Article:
My mother has been transcribing a series of my great-grandfather’s letters he wrote while living in China in the early 1920s. Each is an incredible time capsule reminding us of how much has changed in the last century. In one passage, he summarizes the route he will need to take to get back to the US. It gets me thinking about the user experience of transit: how it affects our quality of life and how the design of transit affects our society overall.

December 1921 in Tsingtao, China

“I have not made up my mind yet which way I want to go. Sometimes I cannot get home fast enough, and at other times I want to take my time and go by Suez. It was all Suez for me up to about six months ago, but as the time draws nearer I feel less like staying away from the U.S. for the extra time it would take. If I should go that way it would mean by the fastest boats, thirty-four days from Hong Kong to London.”

If I were to make that trip today, the 34-day boat ride he describes would be replaced by a 12-hour flight. What incredible access we have gained! But what trade-offs have we made in the name of speed and access?

As my great grandfather made the trip from Hong Kong to (eventually) Brooklyn, he experienced a multitude of other sights, smells and people between his two endpoints, but modern routes skip over those interstitial places. How does this change our understanding of a place? Was my grandfather introduced to more nuances and ways of life than I would be, plugged into my in-flight entertainment system? An urban planner friend of mine believes cities in the future will be centered around the airport. I wonder if we lose a sense of context when a sealed plane ride is our entre to a new place.

Cars on the other hand, though they sacrifice some speed, give us control and an ability to break away from the beaten path. You can glimpse the city skyline on the horizon and watch as it grows, enveloping you in its architectural feats. Looking at a few recent trends, cars seem to be less of a mere conduit and more of a state all its own. The opposite of air travel, these trends allow us to dwell perpetually in the interstitial, enjoying the journey more than the destination. Volvo’s tagline for its new wifi feature sums it up nicely: “You can disconnect from home and reconnect with the road.” Audis have their own shipping address, acknowledging that people are more often away from home. Cars have mastered a freedom of exploring.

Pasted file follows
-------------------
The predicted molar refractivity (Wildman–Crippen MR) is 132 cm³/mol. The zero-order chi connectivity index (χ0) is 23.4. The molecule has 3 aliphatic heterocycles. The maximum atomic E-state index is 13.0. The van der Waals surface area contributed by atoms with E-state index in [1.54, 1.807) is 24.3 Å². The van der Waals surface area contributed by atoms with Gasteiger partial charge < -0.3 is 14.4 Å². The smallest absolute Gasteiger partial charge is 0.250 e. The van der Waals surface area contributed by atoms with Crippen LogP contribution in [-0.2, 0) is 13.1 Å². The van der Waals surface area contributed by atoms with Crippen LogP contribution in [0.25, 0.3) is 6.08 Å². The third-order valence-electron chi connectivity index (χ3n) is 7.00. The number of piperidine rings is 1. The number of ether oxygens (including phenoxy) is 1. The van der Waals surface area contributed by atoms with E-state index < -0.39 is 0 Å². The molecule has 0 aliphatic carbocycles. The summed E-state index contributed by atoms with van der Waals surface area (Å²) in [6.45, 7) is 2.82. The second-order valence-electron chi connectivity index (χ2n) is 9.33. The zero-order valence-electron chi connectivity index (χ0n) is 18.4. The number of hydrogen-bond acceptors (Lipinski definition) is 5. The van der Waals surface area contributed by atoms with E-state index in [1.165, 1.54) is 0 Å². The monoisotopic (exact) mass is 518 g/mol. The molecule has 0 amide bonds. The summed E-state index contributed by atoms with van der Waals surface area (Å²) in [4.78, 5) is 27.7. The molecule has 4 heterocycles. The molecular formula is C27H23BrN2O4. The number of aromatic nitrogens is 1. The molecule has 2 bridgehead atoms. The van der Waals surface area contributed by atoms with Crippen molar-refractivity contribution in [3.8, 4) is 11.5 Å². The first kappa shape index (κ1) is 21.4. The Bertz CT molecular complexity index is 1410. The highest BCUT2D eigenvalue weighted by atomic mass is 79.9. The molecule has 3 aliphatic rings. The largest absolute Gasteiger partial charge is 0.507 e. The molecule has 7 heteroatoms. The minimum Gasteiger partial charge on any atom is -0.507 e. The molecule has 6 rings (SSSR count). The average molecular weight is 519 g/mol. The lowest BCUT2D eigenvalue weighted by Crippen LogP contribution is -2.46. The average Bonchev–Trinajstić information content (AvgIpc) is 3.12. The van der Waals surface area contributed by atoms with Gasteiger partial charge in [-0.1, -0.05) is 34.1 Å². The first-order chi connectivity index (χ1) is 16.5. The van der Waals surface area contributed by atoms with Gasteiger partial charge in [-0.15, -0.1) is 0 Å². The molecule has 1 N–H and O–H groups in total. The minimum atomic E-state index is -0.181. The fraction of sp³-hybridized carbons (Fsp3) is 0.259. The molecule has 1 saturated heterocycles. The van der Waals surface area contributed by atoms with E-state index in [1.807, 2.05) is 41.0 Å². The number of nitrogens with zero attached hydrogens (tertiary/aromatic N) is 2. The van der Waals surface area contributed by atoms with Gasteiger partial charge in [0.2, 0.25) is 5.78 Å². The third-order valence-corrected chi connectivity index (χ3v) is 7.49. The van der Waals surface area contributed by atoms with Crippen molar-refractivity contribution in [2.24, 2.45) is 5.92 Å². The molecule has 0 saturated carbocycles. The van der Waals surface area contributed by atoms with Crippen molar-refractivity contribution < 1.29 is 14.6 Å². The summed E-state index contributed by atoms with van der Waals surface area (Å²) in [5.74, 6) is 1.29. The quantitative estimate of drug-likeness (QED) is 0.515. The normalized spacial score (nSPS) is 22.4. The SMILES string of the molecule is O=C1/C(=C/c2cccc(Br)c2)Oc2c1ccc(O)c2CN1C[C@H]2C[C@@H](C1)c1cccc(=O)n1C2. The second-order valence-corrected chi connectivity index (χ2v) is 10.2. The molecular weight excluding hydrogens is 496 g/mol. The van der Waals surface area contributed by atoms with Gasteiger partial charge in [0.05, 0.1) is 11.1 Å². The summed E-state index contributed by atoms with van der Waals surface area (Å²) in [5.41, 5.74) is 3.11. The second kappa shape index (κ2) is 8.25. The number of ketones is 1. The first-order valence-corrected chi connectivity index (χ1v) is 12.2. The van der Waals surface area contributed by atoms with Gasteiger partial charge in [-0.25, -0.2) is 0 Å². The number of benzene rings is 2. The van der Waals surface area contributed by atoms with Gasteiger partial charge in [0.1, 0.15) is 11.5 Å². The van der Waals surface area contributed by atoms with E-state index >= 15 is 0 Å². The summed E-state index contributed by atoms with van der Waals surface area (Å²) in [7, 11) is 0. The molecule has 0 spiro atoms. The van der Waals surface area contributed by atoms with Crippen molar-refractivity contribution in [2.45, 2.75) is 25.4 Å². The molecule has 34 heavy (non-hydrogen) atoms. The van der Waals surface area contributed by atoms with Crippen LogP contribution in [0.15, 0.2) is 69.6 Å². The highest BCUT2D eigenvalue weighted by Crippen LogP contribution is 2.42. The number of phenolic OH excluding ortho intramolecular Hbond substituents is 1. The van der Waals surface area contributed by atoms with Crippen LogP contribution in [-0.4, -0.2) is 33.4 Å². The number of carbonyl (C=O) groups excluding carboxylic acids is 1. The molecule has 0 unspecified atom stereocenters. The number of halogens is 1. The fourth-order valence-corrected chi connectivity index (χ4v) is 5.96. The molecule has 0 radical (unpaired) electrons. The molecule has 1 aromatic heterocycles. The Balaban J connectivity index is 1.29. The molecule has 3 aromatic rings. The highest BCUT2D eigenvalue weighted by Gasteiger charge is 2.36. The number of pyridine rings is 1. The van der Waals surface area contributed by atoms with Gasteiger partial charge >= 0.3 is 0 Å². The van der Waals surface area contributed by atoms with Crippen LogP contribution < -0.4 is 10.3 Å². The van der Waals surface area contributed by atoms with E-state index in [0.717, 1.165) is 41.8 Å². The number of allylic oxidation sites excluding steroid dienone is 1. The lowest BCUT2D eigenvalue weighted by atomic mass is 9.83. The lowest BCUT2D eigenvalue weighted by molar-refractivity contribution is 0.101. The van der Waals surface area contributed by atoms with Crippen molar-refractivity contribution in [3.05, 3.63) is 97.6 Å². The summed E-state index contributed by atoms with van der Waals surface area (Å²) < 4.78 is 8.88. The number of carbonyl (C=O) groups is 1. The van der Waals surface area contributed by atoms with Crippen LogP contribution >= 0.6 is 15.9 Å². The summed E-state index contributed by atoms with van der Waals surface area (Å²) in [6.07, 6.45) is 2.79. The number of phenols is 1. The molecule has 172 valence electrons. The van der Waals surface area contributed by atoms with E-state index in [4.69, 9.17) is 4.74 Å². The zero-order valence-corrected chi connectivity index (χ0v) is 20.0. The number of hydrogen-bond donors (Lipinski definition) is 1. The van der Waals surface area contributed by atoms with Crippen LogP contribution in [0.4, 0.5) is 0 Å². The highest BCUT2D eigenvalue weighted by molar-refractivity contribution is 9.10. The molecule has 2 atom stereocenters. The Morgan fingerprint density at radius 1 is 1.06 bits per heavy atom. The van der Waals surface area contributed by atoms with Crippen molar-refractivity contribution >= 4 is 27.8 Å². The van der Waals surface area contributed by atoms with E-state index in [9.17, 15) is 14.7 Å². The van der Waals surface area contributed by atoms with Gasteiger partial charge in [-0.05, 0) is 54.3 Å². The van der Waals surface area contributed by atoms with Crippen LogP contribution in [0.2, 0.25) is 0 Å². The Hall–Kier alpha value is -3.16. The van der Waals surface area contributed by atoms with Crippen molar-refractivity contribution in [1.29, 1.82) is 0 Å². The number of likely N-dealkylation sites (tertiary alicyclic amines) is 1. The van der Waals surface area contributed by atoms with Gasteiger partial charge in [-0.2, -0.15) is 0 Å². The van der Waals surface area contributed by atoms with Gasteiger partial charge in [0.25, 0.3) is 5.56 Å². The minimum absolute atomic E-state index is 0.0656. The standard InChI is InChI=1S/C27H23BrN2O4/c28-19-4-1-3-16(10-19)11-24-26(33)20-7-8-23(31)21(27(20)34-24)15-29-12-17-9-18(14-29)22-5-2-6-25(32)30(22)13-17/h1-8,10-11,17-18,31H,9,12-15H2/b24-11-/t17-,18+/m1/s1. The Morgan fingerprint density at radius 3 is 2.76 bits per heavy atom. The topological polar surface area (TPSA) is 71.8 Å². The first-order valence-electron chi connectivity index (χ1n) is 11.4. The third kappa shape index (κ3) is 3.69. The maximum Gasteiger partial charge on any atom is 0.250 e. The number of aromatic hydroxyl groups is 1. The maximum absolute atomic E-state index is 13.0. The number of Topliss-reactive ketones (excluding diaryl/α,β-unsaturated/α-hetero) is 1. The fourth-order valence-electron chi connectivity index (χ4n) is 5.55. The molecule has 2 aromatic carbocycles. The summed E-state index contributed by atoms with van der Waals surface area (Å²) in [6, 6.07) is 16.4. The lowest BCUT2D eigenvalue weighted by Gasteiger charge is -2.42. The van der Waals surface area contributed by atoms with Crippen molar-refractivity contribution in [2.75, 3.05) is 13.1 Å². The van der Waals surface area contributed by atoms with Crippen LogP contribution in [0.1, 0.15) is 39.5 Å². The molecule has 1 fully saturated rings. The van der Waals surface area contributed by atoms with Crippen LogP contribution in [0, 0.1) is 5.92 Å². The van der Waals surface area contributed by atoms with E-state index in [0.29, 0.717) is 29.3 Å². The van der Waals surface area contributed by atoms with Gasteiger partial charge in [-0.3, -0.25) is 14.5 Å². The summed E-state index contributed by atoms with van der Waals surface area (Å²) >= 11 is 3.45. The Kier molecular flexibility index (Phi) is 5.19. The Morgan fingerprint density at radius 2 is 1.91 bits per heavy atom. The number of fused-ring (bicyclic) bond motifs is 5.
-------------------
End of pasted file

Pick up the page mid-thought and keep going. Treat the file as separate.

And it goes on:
But as the car experience becomes a more substantial part of our lives, what are we sacrificing? In a way, cars have become too user-centered when we consider how prioritizing the driver negatively impacts the city. Houston and LA are examples of sprawling cities based on roads and parking lots that drive air temperatures up, foster air pollution and do nothing to relieve traffic problems. I watch our own Seaport develop and feel the scales tip away from the pedestrian and towards cars. Each residential tower is marketed as its own world unto itself with all the amenities you need, complete with a built-in garage. This siloed approach discourages residents from walking between buildings, exploring the history of the area and meandering along the waterfront. Can we find a way to serve the traveler without sacrificing the environment and social fabric of a streetscape?

We have an opportunity to consider what design principles we want to use as we reinvest in Boston’s transit system. Speed, contextual understanding, ability to get “off the beaten path,” connecting with nature, social interaction, and safety are some that immediately come to mind. Frustrations with the MBTA is fresh in our minds from this past winter. On May 8th and 9th, the City of Boston is hosting a Visioning Lab to shape the vision for the transportation system of 2030. While we set new goals, put new leadership in place and jostle for Olympics funding, let’s be intentional and design. How does transit shape a citizen? How does it shape society?